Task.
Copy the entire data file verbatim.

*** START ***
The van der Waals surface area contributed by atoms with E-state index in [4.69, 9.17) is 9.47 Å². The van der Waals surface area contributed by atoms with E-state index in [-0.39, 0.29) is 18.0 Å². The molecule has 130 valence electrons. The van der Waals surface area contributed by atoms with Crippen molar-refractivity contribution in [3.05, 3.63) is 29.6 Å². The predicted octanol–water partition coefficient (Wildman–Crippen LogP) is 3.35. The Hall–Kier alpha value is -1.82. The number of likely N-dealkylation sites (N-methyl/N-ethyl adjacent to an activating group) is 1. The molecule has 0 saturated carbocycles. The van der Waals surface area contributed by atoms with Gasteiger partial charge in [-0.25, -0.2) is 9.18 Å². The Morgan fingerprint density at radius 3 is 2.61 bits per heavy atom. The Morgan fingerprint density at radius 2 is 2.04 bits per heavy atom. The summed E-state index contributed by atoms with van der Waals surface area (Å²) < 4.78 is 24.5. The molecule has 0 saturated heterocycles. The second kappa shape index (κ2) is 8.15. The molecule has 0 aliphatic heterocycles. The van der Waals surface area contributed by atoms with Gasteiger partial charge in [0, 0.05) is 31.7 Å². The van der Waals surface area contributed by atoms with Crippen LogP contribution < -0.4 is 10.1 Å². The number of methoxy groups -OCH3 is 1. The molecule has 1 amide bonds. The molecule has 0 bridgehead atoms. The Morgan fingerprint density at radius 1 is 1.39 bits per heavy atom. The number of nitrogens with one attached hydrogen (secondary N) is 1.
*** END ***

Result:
The van der Waals surface area contributed by atoms with E-state index in [4.69, 9.17) is 9.47 Å². The van der Waals surface area contributed by atoms with E-state index in [-0.39, 0.29) is 18.0 Å². The molecule has 130 valence electrons. The van der Waals surface area contributed by atoms with Crippen molar-refractivity contribution in [3.05, 3.63) is 29.6 Å². The predicted octanol–water partition coefficient (Wildman–Crippen LogP) is 3.35. The Hall–Kier alpha value is -1.82. The number of likely N-dealkylation sites (N-methyl/N-ethyl adjacent to an activating group) is 1. The molecule has 0 saturated carbocycles. The van der Waals surface area contributed by atoms with Gasteiger partial charge in [-0.25, -0.2) is 9.18 Å². The Morgan fingerprint density at radius 3 is 2.61 bits per heavy atom. The Morgan fingerprint density at radius 2 is 2.04 bits per heavy atom. The summed E-state index contributed by atoms with van der Waals surface area (Å²) < 4.78 is 24.5. The molecule has 0 saturated heterocycles. The second kappa shape index (κ2) is 8.15. The molecule has 0 aliphatic heterocycles. The van der Waals surface area contributed by atoms with Gasteiger partial charge in [0, 0.05) is 31.7 Å². The van der Waals surface area contributed by atoms with Crippen LogP contribution < -0.4 is 10.1 Å². The number of methoxy groups -OCH3 is 1. The molecule has 1 amide bonds. The molecule has 0 bridgehead atoms. The Morgan fingerprint density at radius 1 is 1.39 bits per heavy atom. The number of nitrogens with one attached hydrogen (secondary N) is 1.